Detentions extended in teen's disappearance
A judge on Saturday ordered the teenage son of a prominent justice official and two of his friends to stay in jail for at least another week while investigators search for clues in the disappearance of a young Alabama woman.
A disc jockey on an Aruban tourist party boat who also has been detained in the case and was identified by his boss as Steve Gregory Croes, a 26-year-old disc jockey on a privately owned party boat, was to appear before a judge Monday, the attorney general's spokeswoman Mariaine Croes said as the search for 18-year-old Natalee Holloway neared the end of three weeks.
Under Dutch law, which Aruba follows as a Dutch protectorate, authorities can detain individuals for up to 116 days without filing charges. A judge must review the case after the first 10 days, and then periodically after that.
Holloway, of Mountain Brook, Ala., disappeared in the early hours of May 30, the last day of a five-day vacation with 124 other students to celebrate their high school graduation.
She has not been found, but investigators refused to say if they thought Holloway was dead. Her mother, Beth Holloway Twitty, has said she will continue to believe Holloway is alive until she has proof otherwise.
The judge on Saturday extended the detention of Joran van der Sloot, 17, and brothers, Deepak Kalpoe, 21, and Satish Kalpoe, 18, for eight days, Mariaine Croes said.
Explosive fire burns through military base
An explosive fire burned through two arms warehouses on Guatemala's largest military base early Saturday, lighting up the night sky as thousands of residents gathered to watch.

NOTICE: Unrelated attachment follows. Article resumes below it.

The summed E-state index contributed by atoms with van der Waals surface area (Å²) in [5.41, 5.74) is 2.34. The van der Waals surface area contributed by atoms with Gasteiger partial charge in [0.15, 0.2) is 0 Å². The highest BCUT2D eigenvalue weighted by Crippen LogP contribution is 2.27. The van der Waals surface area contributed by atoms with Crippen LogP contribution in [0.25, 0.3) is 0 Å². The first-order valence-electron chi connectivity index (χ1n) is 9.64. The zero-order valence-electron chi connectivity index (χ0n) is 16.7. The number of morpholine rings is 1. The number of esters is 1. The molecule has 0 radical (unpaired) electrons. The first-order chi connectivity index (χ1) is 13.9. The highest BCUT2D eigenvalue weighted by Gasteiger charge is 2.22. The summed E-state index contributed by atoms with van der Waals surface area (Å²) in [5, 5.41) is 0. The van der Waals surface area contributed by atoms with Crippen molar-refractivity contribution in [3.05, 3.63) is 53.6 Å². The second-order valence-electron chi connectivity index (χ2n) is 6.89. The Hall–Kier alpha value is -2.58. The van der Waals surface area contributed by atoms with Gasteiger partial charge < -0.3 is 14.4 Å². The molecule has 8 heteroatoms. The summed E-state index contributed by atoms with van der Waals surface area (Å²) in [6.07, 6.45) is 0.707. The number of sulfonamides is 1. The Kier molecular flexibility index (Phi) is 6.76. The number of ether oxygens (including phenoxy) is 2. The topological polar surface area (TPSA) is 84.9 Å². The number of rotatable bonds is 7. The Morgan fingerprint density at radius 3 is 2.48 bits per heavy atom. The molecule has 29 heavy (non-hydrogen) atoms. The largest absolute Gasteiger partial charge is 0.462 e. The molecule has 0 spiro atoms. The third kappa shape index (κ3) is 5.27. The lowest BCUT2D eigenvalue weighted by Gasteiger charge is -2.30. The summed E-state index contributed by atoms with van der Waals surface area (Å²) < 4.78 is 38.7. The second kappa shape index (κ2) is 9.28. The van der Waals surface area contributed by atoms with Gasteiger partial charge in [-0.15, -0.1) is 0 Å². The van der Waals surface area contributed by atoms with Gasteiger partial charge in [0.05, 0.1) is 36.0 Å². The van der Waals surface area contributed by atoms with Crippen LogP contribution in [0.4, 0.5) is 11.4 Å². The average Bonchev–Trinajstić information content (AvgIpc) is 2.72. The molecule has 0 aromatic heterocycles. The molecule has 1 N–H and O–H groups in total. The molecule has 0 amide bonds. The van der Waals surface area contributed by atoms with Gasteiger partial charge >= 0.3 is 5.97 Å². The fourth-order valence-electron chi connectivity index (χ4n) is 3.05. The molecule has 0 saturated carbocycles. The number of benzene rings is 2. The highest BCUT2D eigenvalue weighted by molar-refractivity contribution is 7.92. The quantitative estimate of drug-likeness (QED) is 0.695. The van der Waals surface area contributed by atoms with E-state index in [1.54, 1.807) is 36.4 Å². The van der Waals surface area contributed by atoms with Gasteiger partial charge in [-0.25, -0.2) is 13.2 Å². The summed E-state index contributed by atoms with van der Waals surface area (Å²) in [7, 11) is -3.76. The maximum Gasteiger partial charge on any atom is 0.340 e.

Huge blasts fueled by munitions shook the Mariscal Zavala brigade base in the early morning darkness on Saturday. About 700 residents were evacuated for several hours from surrounding neighborhoods after receiving reports of toxic fumes released by the fire, but no serious injuries were reported.
Defense Minister Carlos Aldana Villanueva said the explosion was under investigation.
The blasts on the outskirts of Guatemala City began just before midnight on Friday, and lit the night sky for about three hours. Thousands of city residents gathered on rooftops and in the streets to watch.
No soldiers were injured as military personnel quickly evacuated the vicinity of two burning weapons storehouses, said army spokesman Julio Paz.
The armories contained a variety of weapons that dated back to Guatemala's civil war, a 36-year conflict that ended with the signing of peace agreements in 1996, Paz said.
Taliban may have taken police convoy captive
Taliban rebels ambushed a police convoy in southern Afghanistan, taking at least 10 officers and a district police chief captive, while fighting elsewhere left six insurgents and an Afghan soldier dead, officials said Saturday.
The attack on the convoy occurred Thursday as it was traveling from Kandahar to the district of Miana Shien, about 60 miles northeast of Kandahar, said deputy provincial police chief Gen. Salim Khan.
Khan said all the men are believed to have been captured.
He denied reports that dozens of Taliban later attacked the capital of Miana Shien, which goes by the same name, or that the town was under Taliban control.
U.S. military spokesman Lt. Col. Jerry O'Hara said he had no reports that the town had been attacked or occupied.